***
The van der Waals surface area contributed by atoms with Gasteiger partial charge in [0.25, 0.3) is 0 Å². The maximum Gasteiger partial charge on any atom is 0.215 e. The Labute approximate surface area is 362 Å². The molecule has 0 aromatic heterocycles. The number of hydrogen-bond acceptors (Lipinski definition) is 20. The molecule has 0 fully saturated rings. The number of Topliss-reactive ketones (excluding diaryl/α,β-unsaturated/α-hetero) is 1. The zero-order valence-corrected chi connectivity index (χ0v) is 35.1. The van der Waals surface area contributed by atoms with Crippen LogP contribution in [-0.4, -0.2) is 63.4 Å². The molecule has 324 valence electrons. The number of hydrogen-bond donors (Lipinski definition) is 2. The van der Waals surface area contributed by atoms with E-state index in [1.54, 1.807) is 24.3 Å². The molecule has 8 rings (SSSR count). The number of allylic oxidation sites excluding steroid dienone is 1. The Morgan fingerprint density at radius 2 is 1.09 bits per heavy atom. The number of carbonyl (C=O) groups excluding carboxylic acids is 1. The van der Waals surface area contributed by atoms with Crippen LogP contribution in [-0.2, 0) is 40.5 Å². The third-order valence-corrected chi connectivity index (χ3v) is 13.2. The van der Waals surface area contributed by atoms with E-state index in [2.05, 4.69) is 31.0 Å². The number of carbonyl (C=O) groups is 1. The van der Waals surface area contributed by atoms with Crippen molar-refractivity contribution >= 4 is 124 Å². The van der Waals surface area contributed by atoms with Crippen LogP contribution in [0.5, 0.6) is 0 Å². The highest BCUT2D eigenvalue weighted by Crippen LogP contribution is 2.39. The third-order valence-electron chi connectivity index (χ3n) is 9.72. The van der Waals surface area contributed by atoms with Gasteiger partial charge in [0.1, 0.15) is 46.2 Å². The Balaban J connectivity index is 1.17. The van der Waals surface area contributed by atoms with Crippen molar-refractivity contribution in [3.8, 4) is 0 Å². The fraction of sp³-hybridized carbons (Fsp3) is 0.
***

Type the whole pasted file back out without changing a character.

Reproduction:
The van der Waals surface area contributed by atoms with Gasteiger partial charge in [0.25, 0.3) is 0 Å². The maximum Gasteiger partial charge on any atom is 0.215 e. The Labute approximate surface area is 362 Å². The molecule has 0 aromatic heterocycles. The number of hydrogen-bond acceptors (Lipinski definition) is 20. The molecule has 0 fully saturated rings. The number of Topliss-reactive ketones (excluding diaryl/α,β-unsaturated/α-hetero) is 1. The zero-order valence-corrected chi connectivity index (χ0v) is 35.1. The van der Waals surface area contributed by atoms with Crippen LogP contribution in [-0.4, -0.2) is 63.4 Å². The molecule has 324 valence electrons. The number of hydrogen-bond donors (Lipinski definition) is 2. The van der Waals surface area contributed by atoms with E-state index in [1.54, 1.807) is 24.3 Å². The molecule has 8 rings (SSSR count). The number of allylic oxidation sites excluding steroid dienone is 1. The Morgan fingerprint density at radius 2 is 1.09 bits per heavy atom. The number of carbonyl (C=O) groups excluding carboxylic acids is 1. The van der Waals surface area contributed by atoms with Crippen LogP contribution in [-0.2, 0) is 40.5 Å². The third-order valence-corrected chi connectivity index (χ3v) is 13.2. The van der Waals surface area contributed by atoms with E-state index in [2.05, 4.69) is 31.0 Å². The number of carbonyl (C=O) groups is 1. The van der Waals surface area contributed by atoms with Crippen molar-refractivity contribution >= 4 is 124 Å². The van der Waals surface area contributed by atoms with Crippen LogP contribution in [0.5, 0.6) is 0 Å². The highest BCUT2D eigenvalue weighted by Crippen LogP contribution is 2.39. The third-order valence-electron chi connectivity index (χ3n) is 9.72. The van der Waals surface area contributed by atoms with Gasteiger partial charge in [0.1, 0.15) is 46.2 Å². The Balaban J connectivity index is 1.17. The van der Waals surface area contributed by atoms with Crippen molar-refractivity contribution in [3.8, 4) is 0 Å². The fraction of sp³-hybridized carbons (Fsp3) is 0.